I have started reading “The Red Queen” by Philippa Gregory, having read a few of her books and enjoyed them.
As I added the book to my “currently reading” shelf on Goodreads, I couldn’t help taking a look at some of the reviews left by other readers, and I was not surprised to find comments about the historical inaccuracy of Gregory’s novels. It’s not the first time I have come across this kind of criticism towards her books and I can understand them, to an extent.
Philippa Gregory’s books fall under the genre of “historical fiction” and to me that word – fiction – really sums up my expectations. Surely, if I wish to read historical facts I would get hold of books and biographies written by historians rather than novelists. With that I would get accuracy, but probably a less well crafted story.
And that’s what it boils down to: storytelling.
For all her shortcomings in the “historical accuracy” camp, Gregory is excellent at weaving a compelling story that pulls you into the period and the characters’ mind. And that is what I expect from a writer of fiction.
What some readers seem to want is faction: a good story true to reality.
I am sure that in some instances that is possible to attain, but on the whole, truth and reality tend to be far less exciting that we are lead to believe and a good dose of artistic licence should be allowed in fiction, if it serves the purpose of making a story more interesting.
And this is the crunch: how far can fiction go when it comes to fiddling with the truth? And to what extent should facts get in the way of a story?
I don’t write historical fiction, but my contemporary novels often span through years and so a little period setting is required.
I normally research the years I’m tackling to add a little colour and realism to the story: who was in the news, what music were we listening to, which TV programmes people enjoyed watching and so on. I’m quite particular about it and make sure I’ve got the right detail for the right year or even month.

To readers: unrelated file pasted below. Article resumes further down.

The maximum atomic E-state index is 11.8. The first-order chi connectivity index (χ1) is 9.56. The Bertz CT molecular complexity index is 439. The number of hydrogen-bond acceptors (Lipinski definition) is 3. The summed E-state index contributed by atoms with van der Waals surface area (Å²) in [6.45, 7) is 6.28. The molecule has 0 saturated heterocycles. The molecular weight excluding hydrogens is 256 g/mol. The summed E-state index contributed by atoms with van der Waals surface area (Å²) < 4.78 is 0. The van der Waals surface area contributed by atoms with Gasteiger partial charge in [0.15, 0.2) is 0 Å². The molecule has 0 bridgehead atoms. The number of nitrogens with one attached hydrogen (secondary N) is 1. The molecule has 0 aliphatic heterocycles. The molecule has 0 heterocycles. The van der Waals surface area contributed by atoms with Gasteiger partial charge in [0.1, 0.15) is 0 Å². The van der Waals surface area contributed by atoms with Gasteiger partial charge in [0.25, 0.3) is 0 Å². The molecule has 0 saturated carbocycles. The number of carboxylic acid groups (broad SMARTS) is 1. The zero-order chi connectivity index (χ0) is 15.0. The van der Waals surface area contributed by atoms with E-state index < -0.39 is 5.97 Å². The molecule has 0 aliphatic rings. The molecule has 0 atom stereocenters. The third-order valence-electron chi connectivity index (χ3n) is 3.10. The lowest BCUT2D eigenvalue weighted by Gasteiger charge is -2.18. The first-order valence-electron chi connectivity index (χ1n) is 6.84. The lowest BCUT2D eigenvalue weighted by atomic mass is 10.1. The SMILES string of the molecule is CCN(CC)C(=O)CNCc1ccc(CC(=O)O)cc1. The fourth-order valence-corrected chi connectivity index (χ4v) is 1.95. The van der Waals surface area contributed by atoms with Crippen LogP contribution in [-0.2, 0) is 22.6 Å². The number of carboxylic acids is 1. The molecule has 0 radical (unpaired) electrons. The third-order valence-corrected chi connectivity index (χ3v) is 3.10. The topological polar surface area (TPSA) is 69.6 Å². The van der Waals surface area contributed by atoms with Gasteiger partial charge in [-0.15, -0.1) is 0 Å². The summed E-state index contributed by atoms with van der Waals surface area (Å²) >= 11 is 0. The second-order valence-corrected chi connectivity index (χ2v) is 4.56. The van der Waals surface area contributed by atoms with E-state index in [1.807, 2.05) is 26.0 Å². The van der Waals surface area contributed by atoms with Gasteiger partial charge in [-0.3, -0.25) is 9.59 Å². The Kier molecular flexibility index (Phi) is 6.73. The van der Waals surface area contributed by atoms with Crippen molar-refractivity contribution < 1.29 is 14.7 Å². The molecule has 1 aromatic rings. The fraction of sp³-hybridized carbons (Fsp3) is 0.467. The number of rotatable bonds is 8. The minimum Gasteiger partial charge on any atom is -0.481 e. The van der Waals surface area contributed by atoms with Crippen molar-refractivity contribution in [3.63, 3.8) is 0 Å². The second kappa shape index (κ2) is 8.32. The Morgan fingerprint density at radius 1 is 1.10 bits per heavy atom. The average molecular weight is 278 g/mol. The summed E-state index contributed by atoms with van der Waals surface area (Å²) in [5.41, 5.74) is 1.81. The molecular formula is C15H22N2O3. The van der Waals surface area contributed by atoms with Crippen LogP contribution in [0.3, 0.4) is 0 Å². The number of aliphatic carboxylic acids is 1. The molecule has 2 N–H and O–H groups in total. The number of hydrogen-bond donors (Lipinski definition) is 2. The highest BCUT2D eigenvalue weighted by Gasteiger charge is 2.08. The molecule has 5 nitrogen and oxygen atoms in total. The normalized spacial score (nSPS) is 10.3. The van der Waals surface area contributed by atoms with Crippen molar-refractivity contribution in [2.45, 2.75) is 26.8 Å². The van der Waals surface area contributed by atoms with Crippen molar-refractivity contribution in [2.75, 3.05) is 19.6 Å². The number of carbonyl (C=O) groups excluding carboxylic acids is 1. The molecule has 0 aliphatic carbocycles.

However, occasionally I have fiddled a little with the truth.
One example I can recall is a dialogue between two characters in my last novel – Playing on Cotton Clouds – where reference is made by one of them to an event in the news. The reference worked a treat in the conversation, made it more colourful and even funny. Unfortunately the event happened three months after the time in which the conversation takes place, so realistically, they could not have mentioned it. It bugged me a little, as I really liked the line. I thought of removing it, for the sake of accuracy, but then, on second thought, I decided the story was better served by the line being there and left it.
Luckily for me, not many people will notice the incongruence and I probably got away with it. But if some zealous reader should point it out to me, I’d reply that the book is fiction and so it doesn’t really matter that much if I brought a news item forward a few months.
It’s fiction, not faction.
So what do you think? Should fiction remain faithful to the truth no matter what or can allowances be made?